Third-party JavaScript has the same access to resources and content that your own first-party code has and browsers provide only limited control of what third-party scripts can access. So, any time third-party code loads on your website — your customers’ data could be at risk. 

On-demand webinarIn 3 steps, how web skimming attacks infect your websiteWatch now

Your standard book of spells is probably falling short

One of the most challenging parts of trying to defeat this dark lord is that Magecart is extremely difficult to detect. Web skimming attacks do not take place on your backend infrastructure, but directly in a visitor’s browser. In traditional data-theft attacks, there are traffic logs or flags raised when unusual activity is detected. 

But with Magecart attacks, the malicious JavaScript only operates once it is loaded in the browser away from all your internal security controls — in other words, these attacks are invisible because none of the attack code or exfiltration commands actually pass through your network. Traditional security solutions like a web application firewall (WAF) are useless at detecting and defending against browser-based threats like Magecart and other web skimming attacks.

In almost all cases of Magecart detection, discovery is achieved only when the company is alerted to credit card fraud and a code review takes place. RiskIQ estimates that Magecart has been implicated in over two million web skimming attacks to date — but the reality is the number could be much higher.  

Is your website vulnerable to a Magecart attack?Related Blog

Stopping Magecart requires constant vigilance! (and web skimming protection)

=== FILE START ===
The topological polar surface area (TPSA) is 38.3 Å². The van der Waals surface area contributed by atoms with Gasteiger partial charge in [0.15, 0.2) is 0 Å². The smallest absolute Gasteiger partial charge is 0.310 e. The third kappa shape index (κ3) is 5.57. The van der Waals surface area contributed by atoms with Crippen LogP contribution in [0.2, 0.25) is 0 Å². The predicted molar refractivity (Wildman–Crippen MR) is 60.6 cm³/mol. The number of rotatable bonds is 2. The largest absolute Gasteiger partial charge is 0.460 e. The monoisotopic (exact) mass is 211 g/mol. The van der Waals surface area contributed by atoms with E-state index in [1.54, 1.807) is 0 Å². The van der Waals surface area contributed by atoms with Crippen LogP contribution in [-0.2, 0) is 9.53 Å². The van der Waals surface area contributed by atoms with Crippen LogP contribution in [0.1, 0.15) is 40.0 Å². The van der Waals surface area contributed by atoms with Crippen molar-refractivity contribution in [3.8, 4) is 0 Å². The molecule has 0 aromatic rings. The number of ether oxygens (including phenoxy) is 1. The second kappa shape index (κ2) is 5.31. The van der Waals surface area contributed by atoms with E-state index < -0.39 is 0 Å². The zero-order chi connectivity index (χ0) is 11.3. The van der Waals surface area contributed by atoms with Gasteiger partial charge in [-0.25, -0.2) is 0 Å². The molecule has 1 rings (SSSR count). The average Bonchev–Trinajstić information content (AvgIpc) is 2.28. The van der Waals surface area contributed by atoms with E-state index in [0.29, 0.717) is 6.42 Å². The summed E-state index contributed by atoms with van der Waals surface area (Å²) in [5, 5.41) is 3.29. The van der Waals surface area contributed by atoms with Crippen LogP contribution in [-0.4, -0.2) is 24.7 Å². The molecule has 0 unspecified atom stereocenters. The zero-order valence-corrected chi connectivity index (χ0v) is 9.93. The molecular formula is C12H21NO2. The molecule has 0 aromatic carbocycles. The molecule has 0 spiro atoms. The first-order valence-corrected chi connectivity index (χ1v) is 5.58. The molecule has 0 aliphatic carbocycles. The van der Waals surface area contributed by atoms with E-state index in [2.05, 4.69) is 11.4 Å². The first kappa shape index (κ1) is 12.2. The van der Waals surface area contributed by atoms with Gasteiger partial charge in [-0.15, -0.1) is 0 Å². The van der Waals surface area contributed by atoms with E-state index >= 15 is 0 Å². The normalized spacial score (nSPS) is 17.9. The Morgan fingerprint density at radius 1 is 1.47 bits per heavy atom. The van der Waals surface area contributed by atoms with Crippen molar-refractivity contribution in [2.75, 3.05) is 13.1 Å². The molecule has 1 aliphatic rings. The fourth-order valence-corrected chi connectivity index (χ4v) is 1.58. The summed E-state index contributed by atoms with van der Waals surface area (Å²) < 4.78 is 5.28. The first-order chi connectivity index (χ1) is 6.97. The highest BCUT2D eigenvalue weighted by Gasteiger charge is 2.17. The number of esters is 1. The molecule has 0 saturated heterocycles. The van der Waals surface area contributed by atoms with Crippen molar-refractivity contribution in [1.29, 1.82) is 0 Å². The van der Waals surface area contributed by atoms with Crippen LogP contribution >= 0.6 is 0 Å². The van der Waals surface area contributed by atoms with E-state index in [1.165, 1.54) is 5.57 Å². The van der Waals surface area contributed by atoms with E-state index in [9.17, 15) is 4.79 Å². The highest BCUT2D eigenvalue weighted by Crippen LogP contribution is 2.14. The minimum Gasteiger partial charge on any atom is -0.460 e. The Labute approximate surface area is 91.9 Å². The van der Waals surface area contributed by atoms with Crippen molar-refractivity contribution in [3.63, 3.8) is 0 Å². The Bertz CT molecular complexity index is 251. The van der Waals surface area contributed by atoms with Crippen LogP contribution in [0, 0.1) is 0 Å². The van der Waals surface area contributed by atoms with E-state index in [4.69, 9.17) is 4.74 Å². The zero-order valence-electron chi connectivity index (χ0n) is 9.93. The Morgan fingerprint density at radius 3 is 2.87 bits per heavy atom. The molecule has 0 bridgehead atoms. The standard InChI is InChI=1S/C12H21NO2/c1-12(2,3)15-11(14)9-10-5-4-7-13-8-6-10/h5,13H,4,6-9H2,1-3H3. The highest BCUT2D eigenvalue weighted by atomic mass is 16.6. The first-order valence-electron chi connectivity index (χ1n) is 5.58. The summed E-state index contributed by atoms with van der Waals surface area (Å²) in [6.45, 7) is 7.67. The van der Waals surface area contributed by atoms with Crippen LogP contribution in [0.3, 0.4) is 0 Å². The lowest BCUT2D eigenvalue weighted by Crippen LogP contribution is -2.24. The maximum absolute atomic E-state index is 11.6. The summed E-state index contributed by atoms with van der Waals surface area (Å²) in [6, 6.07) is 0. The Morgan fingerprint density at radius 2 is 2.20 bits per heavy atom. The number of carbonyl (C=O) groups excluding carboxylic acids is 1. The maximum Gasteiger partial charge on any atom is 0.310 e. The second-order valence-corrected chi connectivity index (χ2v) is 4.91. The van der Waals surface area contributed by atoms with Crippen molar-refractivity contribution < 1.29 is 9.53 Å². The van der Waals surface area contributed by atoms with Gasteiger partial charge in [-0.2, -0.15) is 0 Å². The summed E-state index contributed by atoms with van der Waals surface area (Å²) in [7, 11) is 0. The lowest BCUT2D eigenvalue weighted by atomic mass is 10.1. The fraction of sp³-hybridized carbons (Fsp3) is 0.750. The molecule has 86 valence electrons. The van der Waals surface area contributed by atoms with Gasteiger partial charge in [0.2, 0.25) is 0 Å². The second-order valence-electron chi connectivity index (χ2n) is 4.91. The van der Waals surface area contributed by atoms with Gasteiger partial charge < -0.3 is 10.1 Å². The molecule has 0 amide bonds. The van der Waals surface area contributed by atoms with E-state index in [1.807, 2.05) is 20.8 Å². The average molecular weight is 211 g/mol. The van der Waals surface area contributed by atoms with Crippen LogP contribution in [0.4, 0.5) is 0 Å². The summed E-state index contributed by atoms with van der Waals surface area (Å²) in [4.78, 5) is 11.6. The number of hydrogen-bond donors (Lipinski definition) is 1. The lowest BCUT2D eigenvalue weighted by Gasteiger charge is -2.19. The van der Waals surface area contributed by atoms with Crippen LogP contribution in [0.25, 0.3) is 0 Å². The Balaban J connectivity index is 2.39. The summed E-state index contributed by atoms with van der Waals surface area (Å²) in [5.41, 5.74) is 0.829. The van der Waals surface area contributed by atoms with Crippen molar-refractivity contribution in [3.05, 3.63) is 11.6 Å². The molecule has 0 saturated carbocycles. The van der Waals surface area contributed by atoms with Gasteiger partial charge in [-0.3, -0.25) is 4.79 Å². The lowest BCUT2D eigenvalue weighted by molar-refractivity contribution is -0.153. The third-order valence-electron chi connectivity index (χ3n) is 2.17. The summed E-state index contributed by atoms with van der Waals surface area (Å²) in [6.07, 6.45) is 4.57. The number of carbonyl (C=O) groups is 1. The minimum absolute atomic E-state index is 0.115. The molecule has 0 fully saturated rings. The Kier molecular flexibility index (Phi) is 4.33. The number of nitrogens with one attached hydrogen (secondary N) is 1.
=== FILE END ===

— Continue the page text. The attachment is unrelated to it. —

Today’s modern technology has given rise to a threat landscape full of constantly evolving threats that is making everyone a potential target. As attackers continue to focus more on the client, organizations will need to show constant vigilance when it comes to script and browser vulnerabilities — or leave themselves open to risk. 

Forrester Research suggests the following steps to protect your web applications against browser-based threats:

  • Regularly analyze all of your own website scripts throughout the development lifecycle
  • Implement client-side protections such as web skimming or malware protection 
  • Deploy a bot management solution that is able to detect and defend against sophisticated botnets that result from browser-based attacks.

The best defense against web skimming attacks is to prevent all JavaScript from unauthorized access of sensitive data by adopting a zero-trust approach to third-party JavaScript — effectively disarming the threat without having to rely on weaker detection methods. After all, attackers can’t steal information if they can’t see it in the first place. 

Instart Web Skimming Protection intercepts all API calls from any JavaScript in the browser and automatically blocks access to all HTML form fields and cookies, unless they have been given explicit permission. This approach prevents any script, whether malicious, infected, or non-critical, from gaining access to sensitive customer data and protects your apps, your customers, and your brand from a breach. 

See why zero trust is the best defense against web skimmingRequest a demo

*** This is a Security Bloggers Network syndicated blog from Instart blog RSS authored by Andy Wyatt. Read the original post at: